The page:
Codes and Frequencies
CBSASZ identifies the population size of the core based statistical area (CBSA) in which the household is located. CBSA's are classified as either metropolitan or micropolitan statistical areas, but micropolitan areas are too small to be identified in the CPS public use microdata, so CBSASZ provides sizes of metropolitan areas only.
Users should note that official definitions of metropolitan areas have changed over time. Please see the comparability tab for more details.
The Census Bureau publishes records of re-categorized or newly introduced metropolitan areas on its Historical Statistical Area Delineations page.
The concept of a Core-Based Statistical Area (CBSA) first came into use in 2003 and was used as the statistical area to define the population size variable in CPS samples beginning in May 2004.
As the Census Bureau explains, "the general concept of a CBSA is that of a core area containing a substantial population nucleus, together with adjacent communities having a high degree of economic and social integration with that core". More specifically, CBSAs "consist of the county or counties or equivalent entities associated with at least one core (urbanized area or urban cluster) of at least 10,000 population, plus adjacent counties having a high degree of social and economic integration with the core as measured through commuting ties with the counties associated with the core." Under this definition, CBSAs include metropolitan statistical areas and smaller micropolitan statistical areas (which are too small to be identified in the CPS public use microdata).
For all samples between September 1995 and May 2004, and 1988 to 1994 ASEC samples, the CPS metropolitan area size variables were based on pre-CBSA definitions of metropolitan areas, which consisted of three types of areas: metropolitan statistical areas (MSAs), primary metropolitan statistical areas (PMSAs), and consolidated metropolitan statistical areas (CMSAs). IPUMS-CPS supplies population sizes for these earlier areas through the variables MSACMSZ and MSAPMSZ.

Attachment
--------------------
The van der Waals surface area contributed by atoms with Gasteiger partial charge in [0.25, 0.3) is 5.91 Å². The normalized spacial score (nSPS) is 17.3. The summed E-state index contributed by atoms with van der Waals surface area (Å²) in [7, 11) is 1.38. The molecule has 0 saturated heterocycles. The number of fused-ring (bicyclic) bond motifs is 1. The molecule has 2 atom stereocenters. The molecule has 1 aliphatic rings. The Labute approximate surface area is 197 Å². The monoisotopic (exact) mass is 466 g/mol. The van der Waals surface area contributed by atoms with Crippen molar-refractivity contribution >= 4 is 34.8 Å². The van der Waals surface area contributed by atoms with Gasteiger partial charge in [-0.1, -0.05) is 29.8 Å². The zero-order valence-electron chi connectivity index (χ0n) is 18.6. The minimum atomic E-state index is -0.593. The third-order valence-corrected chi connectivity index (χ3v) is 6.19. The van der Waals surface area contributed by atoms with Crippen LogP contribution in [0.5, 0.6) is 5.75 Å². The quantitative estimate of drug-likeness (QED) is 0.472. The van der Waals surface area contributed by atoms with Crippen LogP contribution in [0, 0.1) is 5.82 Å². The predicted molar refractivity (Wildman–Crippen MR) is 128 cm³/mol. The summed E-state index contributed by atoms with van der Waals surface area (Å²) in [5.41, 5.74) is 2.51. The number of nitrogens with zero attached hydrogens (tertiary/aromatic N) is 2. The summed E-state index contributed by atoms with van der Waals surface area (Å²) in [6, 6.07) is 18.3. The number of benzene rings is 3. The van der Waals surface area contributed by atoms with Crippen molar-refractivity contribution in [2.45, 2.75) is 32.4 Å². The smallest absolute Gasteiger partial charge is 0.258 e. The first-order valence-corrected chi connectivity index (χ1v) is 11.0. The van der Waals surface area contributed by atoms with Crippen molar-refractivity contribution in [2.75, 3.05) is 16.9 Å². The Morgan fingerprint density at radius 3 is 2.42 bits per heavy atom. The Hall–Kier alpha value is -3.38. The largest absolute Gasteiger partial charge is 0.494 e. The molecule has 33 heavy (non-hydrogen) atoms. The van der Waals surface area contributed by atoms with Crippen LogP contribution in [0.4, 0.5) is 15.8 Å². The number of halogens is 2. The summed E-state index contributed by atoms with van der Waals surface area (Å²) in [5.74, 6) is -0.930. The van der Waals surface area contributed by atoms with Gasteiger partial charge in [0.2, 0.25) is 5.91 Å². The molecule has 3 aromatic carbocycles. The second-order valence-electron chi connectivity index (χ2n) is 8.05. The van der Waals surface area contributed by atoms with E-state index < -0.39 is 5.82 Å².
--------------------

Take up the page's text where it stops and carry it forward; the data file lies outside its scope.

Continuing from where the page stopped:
Between May 2014 and July 2015, users may notice different CBSA sizes within the same metropolitan area. This is due to a new set of geographic areas being phased in as households enter the survey under a new sample design. For more information, see Appendix E of the 2016 ASEC codebook.
The Census Bureau provides a number of resources describing in more detail the measurement of metropolitan statistical areas, including a Geographic Terms and Concepts factsheet, a Metropolitan and Micropolitan factsheet, and a chapter on Metropolitan Areas in the 1994 Geographic Areas Reference Manual.
Comparability with IPUMS-USA
For the classifications mentioned above in the variable description, IPUMS-USA and IPUMS-CPS are fully comparable. A final broad category, "State Unknown," appears in some IPUMS census samples but is used in only a small number of miscoded cases in the early years of IPUMS-CPS.
- All households and group quarters.
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